PHI in the early 1980s - Pg 1      More mishaps and mahem.
      After my wreck in 1978, I was left with a stiff right knee and started walking with a cane, but was able to continue flying.  In 1981 I was living in a travel trailer, behind a store near the Morgan City heliport, during my 7 days on duty.  I had complained to the property owner about a mudhole in front of my trailer and asked for a load of shells (used for gravel in that area).  Instead I go a sheet of plywood in front of my door.  One morning I came out in the rain and, when I stepped down onto the plywood, I slipped with my bad knee under me.  Since it could not bend, it shattered my lower femur and I fell screaming.  The guy next door came out, got me into my car and drove me to the hospital in Morgan City.  PHI said they'd fly me where ever I wanted to go to the hospital for surgery in their Learjet.  I wanted to go to Jackson, MS to Dr. Caden, who had attended my breaks after my auto accident, but the weather was terrible and I was told my shattered femur was resting on my femoral artery and, if it severed, I'd lose the leg or worse.  I agreed to let the doctor at Morgan City do the surgery on my leg.  I ended up with a worse knee and the leg 3/4" shorter.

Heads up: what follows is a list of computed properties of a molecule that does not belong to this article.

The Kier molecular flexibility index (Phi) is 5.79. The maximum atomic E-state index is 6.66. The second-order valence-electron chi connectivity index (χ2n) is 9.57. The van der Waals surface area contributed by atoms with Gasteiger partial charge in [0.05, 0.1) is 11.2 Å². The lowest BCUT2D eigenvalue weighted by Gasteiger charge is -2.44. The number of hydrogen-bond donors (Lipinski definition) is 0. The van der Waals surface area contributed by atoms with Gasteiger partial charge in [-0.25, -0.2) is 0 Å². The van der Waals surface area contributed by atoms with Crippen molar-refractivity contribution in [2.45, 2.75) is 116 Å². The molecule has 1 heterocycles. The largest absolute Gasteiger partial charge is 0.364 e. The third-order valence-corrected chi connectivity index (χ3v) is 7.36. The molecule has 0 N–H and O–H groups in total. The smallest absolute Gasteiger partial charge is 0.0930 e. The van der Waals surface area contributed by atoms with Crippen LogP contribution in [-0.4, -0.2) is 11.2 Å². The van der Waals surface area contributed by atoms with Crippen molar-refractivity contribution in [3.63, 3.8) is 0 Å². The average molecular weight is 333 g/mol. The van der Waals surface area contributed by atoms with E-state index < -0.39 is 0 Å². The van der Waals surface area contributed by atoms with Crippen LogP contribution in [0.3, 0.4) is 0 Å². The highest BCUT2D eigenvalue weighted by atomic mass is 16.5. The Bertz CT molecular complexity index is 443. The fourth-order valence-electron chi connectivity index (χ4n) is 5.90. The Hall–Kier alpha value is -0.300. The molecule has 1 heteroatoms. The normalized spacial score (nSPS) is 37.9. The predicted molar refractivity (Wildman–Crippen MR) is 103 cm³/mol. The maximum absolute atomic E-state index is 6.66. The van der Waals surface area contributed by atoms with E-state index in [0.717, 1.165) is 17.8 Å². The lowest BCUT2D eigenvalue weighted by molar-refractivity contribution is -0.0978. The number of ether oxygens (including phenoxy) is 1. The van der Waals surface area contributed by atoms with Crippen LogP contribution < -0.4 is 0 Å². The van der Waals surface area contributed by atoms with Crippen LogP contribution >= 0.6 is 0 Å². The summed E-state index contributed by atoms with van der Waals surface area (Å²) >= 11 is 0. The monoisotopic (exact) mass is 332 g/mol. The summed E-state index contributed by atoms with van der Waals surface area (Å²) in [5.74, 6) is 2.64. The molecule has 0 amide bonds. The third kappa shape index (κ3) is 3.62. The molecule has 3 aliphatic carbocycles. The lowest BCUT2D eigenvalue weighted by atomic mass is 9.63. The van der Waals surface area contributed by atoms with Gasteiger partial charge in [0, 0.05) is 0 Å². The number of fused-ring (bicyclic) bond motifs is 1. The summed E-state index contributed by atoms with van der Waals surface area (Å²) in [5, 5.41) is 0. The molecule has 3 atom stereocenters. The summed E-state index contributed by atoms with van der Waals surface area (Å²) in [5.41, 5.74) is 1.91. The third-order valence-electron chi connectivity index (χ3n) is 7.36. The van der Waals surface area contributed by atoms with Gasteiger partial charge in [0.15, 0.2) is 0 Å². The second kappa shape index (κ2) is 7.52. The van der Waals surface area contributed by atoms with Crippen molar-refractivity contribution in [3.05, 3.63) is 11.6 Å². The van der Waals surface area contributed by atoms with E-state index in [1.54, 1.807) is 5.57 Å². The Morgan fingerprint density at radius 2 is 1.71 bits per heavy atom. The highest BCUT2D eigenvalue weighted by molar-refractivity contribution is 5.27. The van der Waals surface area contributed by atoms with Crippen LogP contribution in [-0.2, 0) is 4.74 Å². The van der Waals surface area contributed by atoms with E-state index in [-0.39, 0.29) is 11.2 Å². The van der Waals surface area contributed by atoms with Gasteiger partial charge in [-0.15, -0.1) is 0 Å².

I talked to the property owner about filing a claim on his insurance and, I never knew if out of ignorance or malice, he gave me the name of his homeowners and not his business insurance.  They stonewalled and refused to offer me anything or tell me anything.  Then after I had hired a lawyer, they said they did not have the insurance on the business property.  I had to start all over with the right insurance company but was already signed with the lawyers.  This company also chose to stonewall until the lawyers had hired several expert witnesses and hired a doctor to testify.  Then the day court convened, they offered $100,000.  I would have been overjoyed with that offer a month or so earlier but now the lawyers said they'd first pay for all the expert witnesses, then they'd take their 40%.  I figured I'd be left with a pittance and decided to take my chances in court.  That turned out to be a mistake.  The lawyers put on quite a case for me, proving with expert testimony that wet plywood was unsafe, and that it had caused my fall but to that Cajun jury I was a rich chopper pilot and a Yankee from way up north in Mississippi, sueing a poor old Cajun storekeeper.  I didn't know, before that, you couldn't mention, in court, that any money would come  from the rich insurance company who failed to pay a just claim and not from the storekeeper.  The jury came back with a verdict of "No hazard and no liability".  I went home crippled and broke.
                                                                                                                             
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